In the past two years, almost at regular intervals, we received recurrent news about the failure of a Russian rocket launch. A few weeks ago, on July 2, a three-stage Proton-M took off from Baikonour Cosmodrome. The rocket started veering off course right after leaving the pad, deviating from the vertical path in various directions and then plunging to the ground nose first less than 40 seconds after liftoff. The fragmenting and still thrusting vehicle crashed approximately 2.5 km from the launch pad. The immediate safety concern was the 600 tons of fuel: unsymmetrical dimethylhydrazine, a toxic chemical compound that can be absorbed through the skin, and dinitrogen tetroxide, an inhalation and contact hazard causing edema and skin burns. Toxic clouds began drifting over the Kazakh plains following the crash. The Cosmodrome was evacuated and the inhabitants of Baikonour were instructed not to leave their homes, to deactivate air conditioners, and tightly close all doors and windows to avoid intake of contaminated air. In the following days a total area of 13,100 m3 had to be treated with detoxifying chemical solutions. The rocket slammed into the ground under full thrust, thus creating a catastrophic risk for launch personnel. The impact created a 40 by 25 meter crater with a depth of up to five meters.
The broader cause of this and, indeed, all Russian rocket failures of recent years is the frequent inadequacy and disparity of the quality control system of the myriad companies involved in the manufacturing of space hardware. It is a problem that will require a vast cultural revolution to resolve. The Russians started paying attention to quality as early as 1961 when a decree on “measures to improve military technology” laid the basis for institution of quality control by the military to improve the reliability of space systems. The core of their approach, however, was a capillary network of technical surveillance activities performed by military inspectors. This was exactly the opposite of what was being done in the same years in the US, where military inspections were basically dismantled in favor of the institution of independent quality assurance services by manufacturers, with emphasis on prevention. In 2009 the independent military oversight of Russian launcher production was disbanded and each company had to establish its own quality assurance capability.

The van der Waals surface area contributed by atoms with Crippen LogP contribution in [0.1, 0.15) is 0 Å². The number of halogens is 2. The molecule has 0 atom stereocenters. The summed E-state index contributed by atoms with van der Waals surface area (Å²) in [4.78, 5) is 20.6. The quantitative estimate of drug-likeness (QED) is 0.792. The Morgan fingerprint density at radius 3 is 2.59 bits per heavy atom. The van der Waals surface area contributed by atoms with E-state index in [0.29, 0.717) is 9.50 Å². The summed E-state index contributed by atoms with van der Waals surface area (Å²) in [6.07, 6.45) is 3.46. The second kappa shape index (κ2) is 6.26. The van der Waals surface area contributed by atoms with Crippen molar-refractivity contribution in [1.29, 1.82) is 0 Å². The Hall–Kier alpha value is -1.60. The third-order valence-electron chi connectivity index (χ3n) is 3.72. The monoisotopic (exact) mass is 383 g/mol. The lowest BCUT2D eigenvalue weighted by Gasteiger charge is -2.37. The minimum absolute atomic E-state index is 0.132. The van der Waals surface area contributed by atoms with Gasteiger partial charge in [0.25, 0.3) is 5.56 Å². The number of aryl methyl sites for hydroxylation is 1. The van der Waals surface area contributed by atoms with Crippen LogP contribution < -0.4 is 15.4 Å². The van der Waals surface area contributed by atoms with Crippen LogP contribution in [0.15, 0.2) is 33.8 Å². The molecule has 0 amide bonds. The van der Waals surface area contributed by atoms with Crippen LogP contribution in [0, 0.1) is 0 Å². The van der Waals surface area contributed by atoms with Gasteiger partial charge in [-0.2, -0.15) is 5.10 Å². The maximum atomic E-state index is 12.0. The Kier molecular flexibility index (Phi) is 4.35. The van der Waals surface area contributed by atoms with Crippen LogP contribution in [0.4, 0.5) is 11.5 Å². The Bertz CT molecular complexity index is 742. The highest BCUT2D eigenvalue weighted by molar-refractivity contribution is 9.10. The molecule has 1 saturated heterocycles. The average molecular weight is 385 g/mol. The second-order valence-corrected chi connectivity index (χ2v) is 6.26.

The Proton’s failure was caused by some critical angular velocity sensors that had been installed upside down. The paper trail led to a technician responsible for the assembly of the hardware. The improper installation apparently required some considerable physical effort in a location difficult to access. The technician’s supervisor and a quality control specialist, who were supposed to check upon completion of the installation, both signed the assembly log to indicate that they had done so. The investigation team identified deficiencies in the installation instructions and in the mechanical design of the hardware.
How is it possible that a technician fails to perform an operation that has been repeated successfully hundreds of times over several decades? Russian technicians and engineers need to abandon their traditional attitude of seeking and maintaining jealous ownership of technical knowledge, and of guarding their mastership – the “secrets of their trade” – as a safe-conduct and a personal asset. Knowledge must be managed and transferred by means of specifications and procedures which are maintained through an effective system of non-conformances, reporting, and corrective actions. Furthermore, critical process procedures need to be revalidated by means of modern techniques like Process FMEA (Failure Mode and Effects Analysis), to ensure that effective means of human error prevention are in place. Re-establishing independent military inspection of space hardware is not the right answer to the current quality problems of the Russian space industry. Inspection is not prevention, and PREVENTION is the essence of modern QUALITY CONTROL!
Find this article and more in the Summer 2013 edition of Space Safety Magazine.